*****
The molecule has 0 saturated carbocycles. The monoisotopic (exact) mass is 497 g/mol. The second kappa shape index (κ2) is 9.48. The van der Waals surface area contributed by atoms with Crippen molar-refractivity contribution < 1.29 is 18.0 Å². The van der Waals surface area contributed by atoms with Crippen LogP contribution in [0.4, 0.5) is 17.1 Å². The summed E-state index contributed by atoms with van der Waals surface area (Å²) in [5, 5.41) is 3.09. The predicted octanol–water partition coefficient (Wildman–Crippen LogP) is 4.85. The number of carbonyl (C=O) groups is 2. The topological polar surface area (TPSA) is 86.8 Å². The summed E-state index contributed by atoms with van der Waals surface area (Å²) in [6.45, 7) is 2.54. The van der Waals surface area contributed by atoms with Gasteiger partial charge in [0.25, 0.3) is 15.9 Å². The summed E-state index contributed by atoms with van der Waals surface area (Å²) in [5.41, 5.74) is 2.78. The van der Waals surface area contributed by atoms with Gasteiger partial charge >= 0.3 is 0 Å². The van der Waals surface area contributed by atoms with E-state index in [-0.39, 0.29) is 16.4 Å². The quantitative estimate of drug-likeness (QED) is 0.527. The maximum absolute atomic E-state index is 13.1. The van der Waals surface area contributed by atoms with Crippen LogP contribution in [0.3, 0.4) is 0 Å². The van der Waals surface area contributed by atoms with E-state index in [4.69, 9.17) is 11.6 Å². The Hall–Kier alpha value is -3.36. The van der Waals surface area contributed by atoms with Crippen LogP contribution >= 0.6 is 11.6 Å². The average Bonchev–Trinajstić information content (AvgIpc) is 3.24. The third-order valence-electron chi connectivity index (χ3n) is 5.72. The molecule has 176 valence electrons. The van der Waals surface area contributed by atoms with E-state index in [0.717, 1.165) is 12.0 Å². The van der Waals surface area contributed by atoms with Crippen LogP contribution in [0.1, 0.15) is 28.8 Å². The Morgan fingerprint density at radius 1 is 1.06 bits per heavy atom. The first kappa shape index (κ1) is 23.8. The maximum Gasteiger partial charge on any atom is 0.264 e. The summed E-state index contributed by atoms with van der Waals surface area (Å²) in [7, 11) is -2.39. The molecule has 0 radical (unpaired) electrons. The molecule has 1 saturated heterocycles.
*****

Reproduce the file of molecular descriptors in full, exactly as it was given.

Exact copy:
The molecule has 0 saturated carbocycles. The monoisotopic (exact) mass is 497 g/mol. The second kappa shape index (κ2) is 9.48. The van der Waals surface area contributed by atoms with Crippen molar-refractivity contribution < 1.29 is 18.0 Å². The van der Waals surface area contributed by atoms with Crippen LogP contribution in [0.4, 0.5) is 17.1 Å². The summed E-state index contributed by atoms with van der Waals surface area (Å²) in [5, 5.41) is 3.09. The predicted octanol–water partition coefficient (Wildman–Crippen LogP) is 4.85. The number of carbonyl (C=O) groups is 2. The topological polar surface area (TPSA) is 86.8 Å². The summed E-state index contributed by atoms with van der Waals surface area (Å²) in [6.45, 7) is 2.54. The van der Waals surface area contributed by atoms with Gasteiger partial charge in [0.25, 0.3) is 15.9 Å². The summed E-state index contributed by atoms with van der Waals surface area (Å²) in [5.41, 5.74) is 2.78. The van der Waals surface area contributed by atoms with Gasteiger partial charge >= 0.3 is 0 Å². The van der Waals surface area contributed by atoms with E-state index in [-0.39, 0.29) is 16.4 Å². The quantitative estimate of drug-likeness (QED) is 0.527. The maximum absolute atomic E-state index is 13.1. The van der Waals surface area contributed by atoms with Crippen LogP contribution in [0.3, 0.4) is 0 Å². The van der Waals surface area contributed by atoms with E-state index in [4.69, 9.17) is 11.6 Å². The Hall–Kier alpha value is -3.36. The van der Waals surface area contributed by atoms with Crippen LogP contribution >= 0.6 is 11.6 Å². The average Bonchev–Trinajstić information content (AvgIpc) is 3.24. The third-order valence-electron chi connectivity index (χ3n) is 5.72. The molecule has 176 valence electrons. The van der Waals surface area contributed by atoms with E-state index in [0.717, 1.165) is 12.0 Å². The van der Waals surface area contributed by atoms with Crippen LogP contribution in [0.1, 0.15) is 28.8 Å². The Morgan fingerprint density at radius 1 is 1.06 bits per heavy atom. The first kappa shape index (κ1) is 23.8. The maximum Gasteiger partial charge on any atom is 0.264 e. The summed E-state index contributed by atoms with van der Waals surface area (Å²) in [7, 11) is -2.39. The molecule has 0 radical (unpaired) electrons. The molecule has 1 saturated heterocycles.